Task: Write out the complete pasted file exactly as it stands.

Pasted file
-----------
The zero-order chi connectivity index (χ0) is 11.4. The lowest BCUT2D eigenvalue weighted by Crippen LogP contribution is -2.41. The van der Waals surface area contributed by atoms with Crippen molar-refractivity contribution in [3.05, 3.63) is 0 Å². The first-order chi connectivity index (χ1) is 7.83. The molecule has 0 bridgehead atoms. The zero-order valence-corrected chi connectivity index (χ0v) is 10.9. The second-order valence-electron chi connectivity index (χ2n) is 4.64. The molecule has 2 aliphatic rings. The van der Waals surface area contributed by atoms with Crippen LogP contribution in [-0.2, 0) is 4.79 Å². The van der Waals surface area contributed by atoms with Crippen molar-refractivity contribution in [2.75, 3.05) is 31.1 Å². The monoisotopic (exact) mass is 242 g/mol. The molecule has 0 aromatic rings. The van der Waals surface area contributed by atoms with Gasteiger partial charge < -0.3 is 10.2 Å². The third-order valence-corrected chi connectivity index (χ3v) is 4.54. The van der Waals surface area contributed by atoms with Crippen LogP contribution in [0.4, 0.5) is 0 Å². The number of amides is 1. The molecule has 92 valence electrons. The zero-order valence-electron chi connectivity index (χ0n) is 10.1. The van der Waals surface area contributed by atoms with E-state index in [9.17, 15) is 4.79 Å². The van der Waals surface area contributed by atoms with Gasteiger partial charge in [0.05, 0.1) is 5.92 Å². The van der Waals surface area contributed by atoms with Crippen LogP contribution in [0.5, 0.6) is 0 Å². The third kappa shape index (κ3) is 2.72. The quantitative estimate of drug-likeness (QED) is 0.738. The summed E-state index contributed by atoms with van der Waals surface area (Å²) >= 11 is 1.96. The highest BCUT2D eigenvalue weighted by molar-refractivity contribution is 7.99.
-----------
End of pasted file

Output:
The zero-order chi connectivity index (χ0) is 11.4. The lowest BCUT2D eigenvalue weighted by Crippen LogP contribution is -2.41. The van der Waals surface area contributed by atoms with Crippen molar-refractivity contribution in [3.05, 3.63) is 0 Å². The first-order chi connectivity index (χ1) is 7.83. The molecule has 0 bridgehead atoms. The zero-order valence-corrected chi connectivity index (χ0v) is 10.9. The second-order valence-electron chi connectivity index (χ2n) is 4.64. The molecule has 2 aliphatic rings. The van der Waals surface area contributed by atoms with Crippen LogP contribution in [-0.2, 0) is 4.79 Å². The van der Waals surface area contributed by atoms with Crippen molar-refractivity contribution in [2.75, 3.05) is 31.1 Å². The monoisotopic (exact) mass is 242 g/mol. The molecule has 0 aromatic rings. The van der Waals surface area contributed by atoms with Gasteiger partial charge < -0.3 is 10.2 Å². The third-order valence-corrected chi connectivity index (χ3v) is 4.54. The van der Waals surface area contributed by atoms with Crippen LogP contribution in [0.4, 0.5) is 0 Å². The number of amides is 1. The molecule has 92 valence electrons. The zero-order valence-electron chi connectivity index (χ0n) is 10.1. The van der Waals surface area contributed by atoms with E-state index in [9.17, 15) is 4.79 Å². The van der Waals surface area contributed by atoms with Gasteiger partial charge in [0.05, 0.1) is 5.92 Å². The van der Waals surface area contributed by atoms with Crippen LogP contribution in [0.5, 0.6) is 0 Å². The third kappa shape index (κ3) is 2.72. The quantitative estimate of drug-likeness (QED) is 0.738. The summed E-state index contributed by atoms with van der Waals surface area (Å²) >= 11 is 1.96. The highest BCUT2D eigenvalue weighted by molar-refractivity contribution is 7.99.